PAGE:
Safari & Quicktime are Not Web Standards

June 8th, 2010 315 comments

Jeroen Wijering and Zachary Ozer over at Longtail video posted a very interesting article this morning about Apple’s recent soapbox, HTML5.  Let me preface by saying, I love my iPhone, iPod, iPad and iMac.  I’ve been a registered iPhone developer for 2 years, I have developed a few apps distributed through the app store, and I plan on pre-ordering the iPhone 4. I think Apple has done great things for mobile and web innovation — but Jeroen and Zach make some great points.

Safari and Quicktime are not standards, not yet anyways, and it is dangerous to present them as such. Microsoft actually had a similar approach with IE around version 6.0 which resulted in multiple browser-specific CSS hacks and countless headaches for the web developing community after standards were finalized.  I think these guys sum it up perfectly with the following:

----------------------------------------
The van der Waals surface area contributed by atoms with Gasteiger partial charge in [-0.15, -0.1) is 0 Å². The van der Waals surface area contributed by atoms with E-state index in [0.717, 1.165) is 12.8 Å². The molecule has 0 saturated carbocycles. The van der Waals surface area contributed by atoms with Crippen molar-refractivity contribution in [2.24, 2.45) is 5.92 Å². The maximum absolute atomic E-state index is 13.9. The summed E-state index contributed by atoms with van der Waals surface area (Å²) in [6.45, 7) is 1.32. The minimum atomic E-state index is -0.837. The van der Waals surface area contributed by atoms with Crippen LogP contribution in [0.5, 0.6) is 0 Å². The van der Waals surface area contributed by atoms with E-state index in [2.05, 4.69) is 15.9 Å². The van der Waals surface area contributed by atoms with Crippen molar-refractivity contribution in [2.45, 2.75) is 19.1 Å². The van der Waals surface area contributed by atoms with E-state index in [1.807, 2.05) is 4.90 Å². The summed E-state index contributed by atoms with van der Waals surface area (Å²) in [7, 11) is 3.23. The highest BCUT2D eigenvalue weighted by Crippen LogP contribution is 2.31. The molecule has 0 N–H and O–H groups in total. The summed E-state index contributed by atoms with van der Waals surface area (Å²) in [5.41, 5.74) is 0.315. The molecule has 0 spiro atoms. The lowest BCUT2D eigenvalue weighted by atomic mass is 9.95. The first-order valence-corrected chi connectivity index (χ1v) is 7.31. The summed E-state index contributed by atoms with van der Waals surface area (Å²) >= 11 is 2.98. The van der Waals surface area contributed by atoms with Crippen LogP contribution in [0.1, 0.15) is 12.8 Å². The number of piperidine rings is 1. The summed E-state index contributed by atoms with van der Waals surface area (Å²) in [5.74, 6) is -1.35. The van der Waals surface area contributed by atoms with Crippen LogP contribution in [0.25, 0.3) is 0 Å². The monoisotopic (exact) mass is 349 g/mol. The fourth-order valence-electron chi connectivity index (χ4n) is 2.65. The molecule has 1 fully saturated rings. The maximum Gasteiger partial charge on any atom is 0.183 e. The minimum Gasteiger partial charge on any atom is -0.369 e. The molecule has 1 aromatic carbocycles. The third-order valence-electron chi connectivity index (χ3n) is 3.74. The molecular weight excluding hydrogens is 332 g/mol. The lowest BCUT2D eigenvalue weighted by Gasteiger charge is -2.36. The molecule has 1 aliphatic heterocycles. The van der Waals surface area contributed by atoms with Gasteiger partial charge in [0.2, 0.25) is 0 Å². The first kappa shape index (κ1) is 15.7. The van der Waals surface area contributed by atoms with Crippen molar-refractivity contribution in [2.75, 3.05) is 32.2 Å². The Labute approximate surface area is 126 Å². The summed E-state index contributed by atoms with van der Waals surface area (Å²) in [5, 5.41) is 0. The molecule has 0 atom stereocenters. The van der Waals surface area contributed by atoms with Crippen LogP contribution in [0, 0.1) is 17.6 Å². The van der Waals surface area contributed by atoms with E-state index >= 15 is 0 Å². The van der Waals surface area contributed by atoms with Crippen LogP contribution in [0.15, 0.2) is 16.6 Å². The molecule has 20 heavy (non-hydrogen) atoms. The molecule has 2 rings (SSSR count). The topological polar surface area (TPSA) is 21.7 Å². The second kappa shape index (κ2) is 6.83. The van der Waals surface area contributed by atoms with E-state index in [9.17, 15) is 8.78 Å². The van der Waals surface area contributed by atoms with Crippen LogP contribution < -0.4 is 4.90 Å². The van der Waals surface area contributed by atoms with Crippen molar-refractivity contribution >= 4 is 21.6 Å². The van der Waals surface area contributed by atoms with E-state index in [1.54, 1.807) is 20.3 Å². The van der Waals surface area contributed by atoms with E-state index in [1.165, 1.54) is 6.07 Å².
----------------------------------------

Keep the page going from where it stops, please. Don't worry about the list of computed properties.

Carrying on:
What Apple seems to have forgotten, is that Flash solved a big problem when it started supporting video a couple of years ago. Suddenly it was possible to easily display videos on a page, regardless of browser or operating system. Only one chunk of code and only one video file were needed; plugin daisychains and forced installations were a thing of the past. Due to its ubiquity, Flash effectively enabled the online video surge of the last few years.